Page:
Bible dating back to 1615 sold at auction in Belfast for £20,000
A BIBLE dating back to 1615 has been sold at auction in east Belfast for £20,000.
The copy of the Geneva Bible went under the hammer at Bloomfield Auctions today. Part of a sale from a private collection in a gentleman's residence, it had been valued at between £5,000-10,000.
Due to its historic importance, there was understood to have been considerable interest from the UK and the USA. The name of the buyer was not disclosed.
The edition was owned by Elizabeth Pole, who travelled with her brother on the Speedwell to what is now Massachusetts, in the United States, in 1633.
Originally from Devon, she went on to found the town of Taunton in Massachusetts and is believed to be the first woman to establish a town in North America.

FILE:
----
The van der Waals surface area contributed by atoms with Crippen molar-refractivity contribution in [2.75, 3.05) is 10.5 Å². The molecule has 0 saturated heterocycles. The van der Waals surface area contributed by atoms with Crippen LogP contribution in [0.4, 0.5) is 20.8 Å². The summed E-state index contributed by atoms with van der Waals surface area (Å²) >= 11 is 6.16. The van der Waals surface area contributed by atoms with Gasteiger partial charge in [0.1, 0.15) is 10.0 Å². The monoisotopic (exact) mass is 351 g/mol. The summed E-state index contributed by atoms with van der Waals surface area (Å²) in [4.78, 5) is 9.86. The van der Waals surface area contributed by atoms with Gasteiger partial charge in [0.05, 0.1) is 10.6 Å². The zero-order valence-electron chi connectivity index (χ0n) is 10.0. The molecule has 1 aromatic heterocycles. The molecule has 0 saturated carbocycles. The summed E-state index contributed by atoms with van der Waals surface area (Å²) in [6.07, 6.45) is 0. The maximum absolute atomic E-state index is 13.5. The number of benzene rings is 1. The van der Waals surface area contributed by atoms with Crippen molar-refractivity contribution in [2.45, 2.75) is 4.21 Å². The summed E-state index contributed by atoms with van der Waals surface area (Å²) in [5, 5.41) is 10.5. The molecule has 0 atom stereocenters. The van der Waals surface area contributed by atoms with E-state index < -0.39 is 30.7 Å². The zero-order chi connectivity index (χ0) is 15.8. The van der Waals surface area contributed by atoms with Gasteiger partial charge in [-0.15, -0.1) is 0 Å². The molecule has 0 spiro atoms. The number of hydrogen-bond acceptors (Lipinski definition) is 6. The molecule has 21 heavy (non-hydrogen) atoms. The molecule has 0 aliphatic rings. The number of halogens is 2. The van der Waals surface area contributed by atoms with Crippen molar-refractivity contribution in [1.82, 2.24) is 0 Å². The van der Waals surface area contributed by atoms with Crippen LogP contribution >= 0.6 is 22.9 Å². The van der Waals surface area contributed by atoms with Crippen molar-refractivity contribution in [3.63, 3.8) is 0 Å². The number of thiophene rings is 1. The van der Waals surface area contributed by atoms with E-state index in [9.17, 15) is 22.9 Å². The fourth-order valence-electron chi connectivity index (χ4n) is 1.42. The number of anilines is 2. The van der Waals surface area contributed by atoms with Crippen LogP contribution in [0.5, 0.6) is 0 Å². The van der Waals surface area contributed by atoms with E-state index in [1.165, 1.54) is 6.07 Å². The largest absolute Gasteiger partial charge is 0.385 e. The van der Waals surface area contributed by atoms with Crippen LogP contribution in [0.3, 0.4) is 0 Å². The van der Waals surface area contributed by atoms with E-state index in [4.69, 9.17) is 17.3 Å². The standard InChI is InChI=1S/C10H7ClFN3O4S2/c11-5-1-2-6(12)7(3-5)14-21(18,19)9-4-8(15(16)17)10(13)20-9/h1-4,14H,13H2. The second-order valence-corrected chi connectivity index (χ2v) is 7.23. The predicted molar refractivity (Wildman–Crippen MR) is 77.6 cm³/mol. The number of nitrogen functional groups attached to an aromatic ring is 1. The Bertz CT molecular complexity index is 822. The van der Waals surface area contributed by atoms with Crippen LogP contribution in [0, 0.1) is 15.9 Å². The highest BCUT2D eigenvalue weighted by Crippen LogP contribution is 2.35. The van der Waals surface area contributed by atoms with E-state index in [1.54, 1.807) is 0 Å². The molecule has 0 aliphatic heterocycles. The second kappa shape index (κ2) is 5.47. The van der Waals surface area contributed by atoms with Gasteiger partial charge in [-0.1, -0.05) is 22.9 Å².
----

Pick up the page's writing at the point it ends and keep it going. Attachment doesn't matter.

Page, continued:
The Geneva Bible has been described as one of the most historically significant translations of the bible.
It was the first mechanically printed, mass-produced bible available to the public and pre-dates the King James Bible by 50 years. Copies of it were carried by the pilgrims on the Mayflower to the New World.
The copy sold today was printed in 1615 by Robert Barker, printer to Elizabeth I and James I.
It was presented to Sir William Pole, by the then Archbishop of Canterbury in recognition of his services to the church and the poor of Devon.
Sir William gave it to his son William and daughter Elizabeth on their journey to the New World, and upon Elizabeth's death the bible was returned to her family in Devon.
It remained in the possession of the Pole-Carew family until the mid-20th century when it was sold to a collector from Northern Ireland.
Karl Bennett from Bloomfield Auctions described the sale of the bible as "one of the highlights of the show" yesterday.
He said it was their first sale of the year with "some absolutely superb pieces of antique furniture, really quality fine art, rarely seen on sale in Ireland".